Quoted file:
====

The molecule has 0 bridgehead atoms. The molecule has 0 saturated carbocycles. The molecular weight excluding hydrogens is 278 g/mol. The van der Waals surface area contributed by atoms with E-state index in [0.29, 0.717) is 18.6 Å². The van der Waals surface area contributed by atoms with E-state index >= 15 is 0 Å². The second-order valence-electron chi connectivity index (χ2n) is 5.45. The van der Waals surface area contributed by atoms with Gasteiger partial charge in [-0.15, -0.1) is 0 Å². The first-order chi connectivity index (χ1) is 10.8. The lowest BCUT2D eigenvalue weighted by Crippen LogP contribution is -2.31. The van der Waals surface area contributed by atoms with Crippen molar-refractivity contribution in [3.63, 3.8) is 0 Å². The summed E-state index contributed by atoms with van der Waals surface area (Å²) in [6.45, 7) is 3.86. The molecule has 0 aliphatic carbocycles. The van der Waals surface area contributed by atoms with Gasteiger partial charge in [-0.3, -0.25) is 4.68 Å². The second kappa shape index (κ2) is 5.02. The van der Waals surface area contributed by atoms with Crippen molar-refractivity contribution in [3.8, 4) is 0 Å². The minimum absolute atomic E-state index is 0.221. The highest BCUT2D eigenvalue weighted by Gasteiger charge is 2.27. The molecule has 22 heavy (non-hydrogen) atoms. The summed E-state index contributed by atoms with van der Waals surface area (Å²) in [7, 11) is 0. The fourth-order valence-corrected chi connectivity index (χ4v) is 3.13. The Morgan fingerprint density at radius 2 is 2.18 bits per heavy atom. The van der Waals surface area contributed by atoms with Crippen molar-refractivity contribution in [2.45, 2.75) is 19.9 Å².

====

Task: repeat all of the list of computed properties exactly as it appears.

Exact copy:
The molecule has 0 bridgehead atoms. The molecule has 0 saturated carbocycles. The molecular weight excluding hydrogens is 278 g/mol. The van der Waals surface area contributed by atoms with E-state index in [0.29, 0.717) is 18.6 Å². The van der Waals surface area contributed by atoms with E-state index >= 15 is 0 Å². The second-order valence-electron chi connectivity index (χ2n) is 5.45. The van der Waals surface area contributed by atoms with Gasteiger partial charge in [-0.15, -0.1) is 0 Å². The first-order chi connectivity index (χ1) is 10.8. The lowest BCUT2D eigenvalue weighted by Crippen LogP contribution is -2.31. The van der Waals surface area contributed by atoms with Crippen molar-refractivity contribution in [3.63, 3.8) is 0 Å². The summed E-state index contributed by atoms with van der Waals surface area (Å²) in [6.45, 7) is 3.86. The molecule has 0 aliphatic carbocycles. The van der Waals surface area contributed by atoms with Gasteiger partial charge in [-0.3, -0.25) is 4.68 Å². The second kappa shape index (κ2) is 5.02. The van der Waals surface area contributed by atoms with Crippen molar-refractivity contribution in [3.8, 4) is 0 Å². The minimum absolute atomic E-state index is 0.221. The highest BCUT2D eigenvalue weighted by Gasteiger charge is 2.27. The molecule has 22 heavy (non-hydrogen) atoms. The summed E-state index contributed by atoms with van der Waals surface area (Å²) in [7, 11) is 0. The fourth-order valence-corrected chi connectivity index (χ4v) is 3.13. The Morgan fingerprint density at radius 2 is 2.18 bits per heavy atom. The van der Waals surface area contributed by atoms with Crippen molar-refractivity contribution in [2.45, 2.75) is 19.9 Å².